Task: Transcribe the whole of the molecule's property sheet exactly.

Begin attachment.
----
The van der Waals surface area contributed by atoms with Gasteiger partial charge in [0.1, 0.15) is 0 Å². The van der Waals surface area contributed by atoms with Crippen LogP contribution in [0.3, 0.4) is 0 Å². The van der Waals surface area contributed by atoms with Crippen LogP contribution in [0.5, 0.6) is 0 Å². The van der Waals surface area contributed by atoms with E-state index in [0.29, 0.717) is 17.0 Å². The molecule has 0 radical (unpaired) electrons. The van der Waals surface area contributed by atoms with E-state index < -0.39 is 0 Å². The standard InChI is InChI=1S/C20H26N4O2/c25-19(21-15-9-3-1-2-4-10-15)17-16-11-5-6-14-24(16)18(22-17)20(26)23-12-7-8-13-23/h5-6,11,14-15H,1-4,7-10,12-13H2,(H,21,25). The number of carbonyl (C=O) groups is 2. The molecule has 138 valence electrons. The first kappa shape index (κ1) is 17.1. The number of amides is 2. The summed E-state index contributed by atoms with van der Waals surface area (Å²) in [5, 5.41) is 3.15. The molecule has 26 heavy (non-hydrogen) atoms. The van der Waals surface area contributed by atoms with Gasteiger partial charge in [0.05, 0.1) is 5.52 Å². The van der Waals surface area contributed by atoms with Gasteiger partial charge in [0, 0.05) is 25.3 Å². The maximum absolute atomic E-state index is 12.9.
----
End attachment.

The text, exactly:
The van der Waals surface area contributed by atoms with Gasteiger partial charge in [0.1, 0.15) is 0 Å². The van der Waals surface area contributed by atoms with Crippen LogP contribution in [0.3, 0.4) is 0 Å². The van der Waals surface area contributed by atoms with Crippen LogP contribution in [0.5, 0.6) is 0 Å². The van der Waals surface area contributed by atoms with E-state index in [0.29, 0.717) is 17.0 Å². The molecule has 0 radical (unpaired) electrons. The van der Waals surface area contributed by atoms with E-state index < -0.39 is 0 Å². The standard InChI is InChI=1S/C20H26N4O2/c25-19(21-15-9-3-1-2-4-10-15)17-16-11-5-6-14-24(16)18(22-17)20(26)23-12-7-8-13-23/h5-6,11,14-15H,1-4,7-10,12-13H2,(H,21,25). The number of carbonyl (C=O) groups is 2. The molecule has 138 valence electrons. The first kappa shape index (κ1) is 17.1. The number of amides is 2. The summed E-state index contributed by atoms with van der Waals surface area (Å²) in [5, 5.41) is 3.15. The molecule has 26 heavy (non-hydrogen) atoms. The van der Waals surface area contributed by atoms with Gasteiger partial charge in [0.05, 0.1) is 5.52 Å². The van der Waals surface area contributed by atoms with Gasteiger partial charge in [0, 0.05) is 25.3 Å². The maximum absolute atomic E-state index is 12.9.